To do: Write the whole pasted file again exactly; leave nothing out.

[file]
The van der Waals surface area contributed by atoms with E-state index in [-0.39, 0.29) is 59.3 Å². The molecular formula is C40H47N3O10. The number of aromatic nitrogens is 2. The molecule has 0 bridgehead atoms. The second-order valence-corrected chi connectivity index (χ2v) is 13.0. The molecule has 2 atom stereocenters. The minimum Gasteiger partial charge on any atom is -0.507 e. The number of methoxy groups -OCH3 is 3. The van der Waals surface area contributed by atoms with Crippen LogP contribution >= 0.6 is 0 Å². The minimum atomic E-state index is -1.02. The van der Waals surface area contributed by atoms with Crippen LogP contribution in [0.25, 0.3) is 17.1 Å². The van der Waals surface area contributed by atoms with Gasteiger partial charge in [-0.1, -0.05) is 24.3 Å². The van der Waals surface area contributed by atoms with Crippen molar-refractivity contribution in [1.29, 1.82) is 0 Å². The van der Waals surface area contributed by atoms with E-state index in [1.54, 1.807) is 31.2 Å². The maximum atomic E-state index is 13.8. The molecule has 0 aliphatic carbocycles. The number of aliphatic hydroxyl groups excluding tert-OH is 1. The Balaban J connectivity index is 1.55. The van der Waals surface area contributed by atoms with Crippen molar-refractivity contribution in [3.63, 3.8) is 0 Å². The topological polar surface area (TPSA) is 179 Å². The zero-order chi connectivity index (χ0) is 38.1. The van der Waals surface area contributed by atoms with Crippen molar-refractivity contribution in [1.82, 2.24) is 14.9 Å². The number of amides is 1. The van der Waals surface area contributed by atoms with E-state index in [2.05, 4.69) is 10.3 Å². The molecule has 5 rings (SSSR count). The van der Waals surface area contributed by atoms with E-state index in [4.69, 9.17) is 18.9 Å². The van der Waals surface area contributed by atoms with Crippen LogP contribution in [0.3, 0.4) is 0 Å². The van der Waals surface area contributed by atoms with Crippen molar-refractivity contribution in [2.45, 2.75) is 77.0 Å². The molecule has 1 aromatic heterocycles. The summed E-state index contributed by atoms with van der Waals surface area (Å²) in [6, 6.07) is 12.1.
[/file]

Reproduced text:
The van der Waals surface area contributed by atoms with E-state index in [-0.39, 0.29) is 59.3 Å². The molecular formula is C40H47N3O10. The number of aromatic nitrogens is 2. The molecule has 0 bridgehead atoms. The second-order valence-corrected chi connectivity index (χ2v) is 13.0. The molecule has 2 atom stereocenters. The minimum Gasteiger partial charge on any atom is -0.507 e. The number of methoxy groups -OCH3 is 3. The van der Waals surface area contributed by atoms with Crippen LogP contribution >= 0.6 is 0 Å². The minimum atomic E-state index is -1.02. The van der Waals surface area contributed by atoms with Crippen LogP contribution in [0.25, 0.3) is 17.1 Å². The van der Waals surface area contributed by atoms with Gasteiger partial charge in [-0.1, -0.05) is 24.3 Å². The van der Waals surface area contributed by atoms with Crippen molar-refractivity contribution in [1.29, 1.82) is 0 Å². The van der Waals surface area contributed by atoms with E-state index in [1.54, 1.807) is 31.2 Å². The maximum atomic E-state index is 13.8. The molecule has 0 aliphatic carbocycles. The number of aliphatic hydroxyl groups excluding tert-OH is 1. The Balaban J connectivity index is 1.55. The van der Waals surface area contributed by atoms with Crippen molar-refractivity contribution in [3.63, 3.8) is 0 Å². The topological polar surface area (TPSA) is 179 Å². The zero-order chi connectivity index (χ0) is 38.1. The van der Waals surface area contributed by atoms with Crippen molar-refractivity contribution in [1.82, 2.24) is 14.9 Å². The number of amides is 1. The van der Waals surface area contributed by atoms with E-state index in [2.05, 4.69) is 10.3 Å². The molecule has 5 rings (SSSR count). The van der Waals surface area contributed by atoms with E-state index in [4.69, 9.17) is 18.9 Å². The van der Waals surface area contributed by atoms with Crippen LogP contribution in [0.3, 0.4) is 0 Å². The van der Waals surface area contributed by atoms with Crippen molar-refractivity contribution in [2.45, 2.75) is 77.0 Å². The molecule has 1 aromatic heterocycles. The summed E-state index contributed by atoms with van der Waals surface area (Å²) in [6, 6.07) is 12.1.